Theoretical Frameworks to Support the Social Constructionist Perspective
Sociologists use various theories to explain the social construction view of sexuality. Structural functionalism is one of the most crucial elements because it elucidates the social construction of sexuality. The theory views society as a complex system, which comprises various collaborating parts to achieve stability and solidarity. As long as sexual activities occur between adults who consent, it becomes a standard or functional part of a community (Donnelly, Burgers, & Simonds 2019). The theory relates to the sexual interactions between individuals as parts of the whole system. The society assigns meaning to sexual behaviors, which is the social construction process. The theory allows the argument that society should add other categories of sexuality, such as intersexuality (Davis 2019). Conflict theory is another sociological framework that explains the social construction of sexuality. The theory explains the way power differences exist, and dominant factions in society operate to advance their views and interests. Structures such as the legalization of gay marriage in some communities, define sexuality. Symbolic interactionism can also be used to describe sexuality. The theory considers the type of interactions that exist in society and the outcome regarding the impact on sexuality (Wiederman 2015). Interactionist labeling theory determines the types of labels, such as homosexuality being labeled as deviant or abnormal. In general, the theories explain the different ways through which society constructs the concept of sexuality.
Overall, the social construction of sexuality is one of the explanations of sexual preferences and attractions in society. The theory suggests that sexuality is a fluid concept that is created, modified, or changed depending on the cultural context within which people use it. Besides, it also claims that members of a society assign meaning to sexuality based on social, political, and economic influences. The theory differs from essentialism, which argues that sexuality is a natural reality; it is a fixed biological phenomenon. Although essentialists present a convincing argument regarding sexuality, social construction appears to be more grounded in research and practice. Therefore, sociologists should understand the way the meaning of sexuality emerges in society to create effective policies to deal with emerging issues, such as gay marriages. Thus, communities can create legislation and programs targeting people with different sexual orientations, depending on their specific needs because societies construct the meaning of sexuality.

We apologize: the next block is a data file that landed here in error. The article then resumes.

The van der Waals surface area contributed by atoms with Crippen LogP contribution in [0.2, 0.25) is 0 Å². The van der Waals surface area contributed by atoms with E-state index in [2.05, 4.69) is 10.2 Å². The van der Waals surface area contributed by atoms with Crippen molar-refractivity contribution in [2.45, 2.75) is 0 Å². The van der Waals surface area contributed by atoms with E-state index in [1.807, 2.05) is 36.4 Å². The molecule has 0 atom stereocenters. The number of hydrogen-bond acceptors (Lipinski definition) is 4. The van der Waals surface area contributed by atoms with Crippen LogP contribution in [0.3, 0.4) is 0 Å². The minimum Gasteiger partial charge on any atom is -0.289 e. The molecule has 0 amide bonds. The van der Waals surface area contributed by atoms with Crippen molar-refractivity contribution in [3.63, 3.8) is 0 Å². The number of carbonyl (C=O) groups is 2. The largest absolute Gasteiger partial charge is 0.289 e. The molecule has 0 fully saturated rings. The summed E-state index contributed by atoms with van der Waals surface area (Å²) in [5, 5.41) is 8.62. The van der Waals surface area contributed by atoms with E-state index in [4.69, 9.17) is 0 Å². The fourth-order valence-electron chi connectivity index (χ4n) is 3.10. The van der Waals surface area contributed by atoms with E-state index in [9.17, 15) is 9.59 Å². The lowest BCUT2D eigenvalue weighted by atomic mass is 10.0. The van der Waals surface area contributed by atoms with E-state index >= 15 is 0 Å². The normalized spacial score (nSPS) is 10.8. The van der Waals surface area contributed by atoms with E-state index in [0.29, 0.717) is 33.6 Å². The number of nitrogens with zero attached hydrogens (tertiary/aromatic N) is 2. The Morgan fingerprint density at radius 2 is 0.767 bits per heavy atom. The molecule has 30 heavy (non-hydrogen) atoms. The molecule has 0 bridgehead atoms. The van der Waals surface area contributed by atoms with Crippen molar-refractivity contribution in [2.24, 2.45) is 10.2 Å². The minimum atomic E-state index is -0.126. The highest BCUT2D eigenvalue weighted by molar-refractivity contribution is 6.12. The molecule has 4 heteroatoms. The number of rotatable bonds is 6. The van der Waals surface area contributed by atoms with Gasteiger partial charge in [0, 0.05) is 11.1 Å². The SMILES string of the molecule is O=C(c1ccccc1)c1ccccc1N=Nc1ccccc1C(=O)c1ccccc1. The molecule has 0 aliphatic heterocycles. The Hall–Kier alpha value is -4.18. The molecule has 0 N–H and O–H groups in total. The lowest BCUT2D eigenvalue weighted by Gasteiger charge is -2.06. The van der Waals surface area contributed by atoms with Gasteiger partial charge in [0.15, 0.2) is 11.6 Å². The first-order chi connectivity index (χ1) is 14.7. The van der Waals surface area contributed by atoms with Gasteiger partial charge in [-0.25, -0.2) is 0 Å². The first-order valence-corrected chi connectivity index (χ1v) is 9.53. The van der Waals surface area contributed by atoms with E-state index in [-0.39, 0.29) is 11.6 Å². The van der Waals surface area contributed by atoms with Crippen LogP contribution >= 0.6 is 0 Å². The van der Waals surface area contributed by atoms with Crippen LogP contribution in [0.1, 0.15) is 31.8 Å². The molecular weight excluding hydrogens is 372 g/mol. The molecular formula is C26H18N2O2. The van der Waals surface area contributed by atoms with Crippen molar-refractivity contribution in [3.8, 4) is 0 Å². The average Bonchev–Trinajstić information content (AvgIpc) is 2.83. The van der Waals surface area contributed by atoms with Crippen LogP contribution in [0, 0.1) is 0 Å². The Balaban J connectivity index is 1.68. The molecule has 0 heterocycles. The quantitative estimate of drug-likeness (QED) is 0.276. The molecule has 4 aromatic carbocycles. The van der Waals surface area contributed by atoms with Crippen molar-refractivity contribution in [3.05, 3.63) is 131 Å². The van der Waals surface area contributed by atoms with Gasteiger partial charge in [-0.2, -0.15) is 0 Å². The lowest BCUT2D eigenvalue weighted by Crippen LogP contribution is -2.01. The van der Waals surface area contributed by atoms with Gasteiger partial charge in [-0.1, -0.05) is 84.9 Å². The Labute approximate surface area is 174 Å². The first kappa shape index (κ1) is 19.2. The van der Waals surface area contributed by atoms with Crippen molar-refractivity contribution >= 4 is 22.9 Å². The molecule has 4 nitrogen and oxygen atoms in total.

Christina, Greta. 2019. “Are We Having Sex Now or What?” Pp. 5-8 in Sex Matters: The Sexuality & Society Reader, 5th Ed, edited by Mindy Stombler, Dawn M. Baunach, Elisabeth O. Burgess, Wendy Simonds, and Elroi J. Windsor. NY: W.W. Norton & Co.
Davis, Georgiann. 2019. “Brining Intersexy Back?” Intersexuals and Sexual Satisfaction.” pp. 11-21 in Sex Matters: The Sexuality & Society Reader, 5th Ed, edited by Mindy Stombler, Dawn M. Baunach, Elisabeth O. Burgess, Wendy Simonds, and Elroi J. Windsor. NY: W.W. Norton & Co.
Donnelly, Denise, Elizabeth O. Burgers, & Wendy Simonds. 2019. “Sexuality and Social Theorizing.” pp. 88-99 in Sex Matters: The Sexuality & Society Reader, 5th Ed, edited by Mindy Stombler, Dawn M. Baunach, Elisabeth O. Burgess, Wendy Simonds, and Elroi J. Windsor. NY: W.W. Norton & Co.
Seidman, Steven, Nancy L. Fischer, and Chet Meeks. 2016. “The Social Construction of Sexuality.” pp. 59-66 in Introducing the New Sexuality Studies. Routledge.
Ward, Jane. 2019. “Straight Dude Seeks Same: Mapping the Relationship Between Sexual Identities, Practices, and Cultures.” pp. 29-35 in Sex Matters: The Sexuality & Society Reader, 5th Ed, edited by Mindy Stombler, Dawn M. Baunach, Elisabeth O. Burgess, Wendy Simonds, and Elroi J. Windsor. NY: W.W. Norton & Co.
Wiederman, Michael W. 2015. “Sexual Script Theory: Past, Present, and Future.” pp. 7-22 in Handbook of the sociology of sexualities, pp. 7-22. Springer, Cham.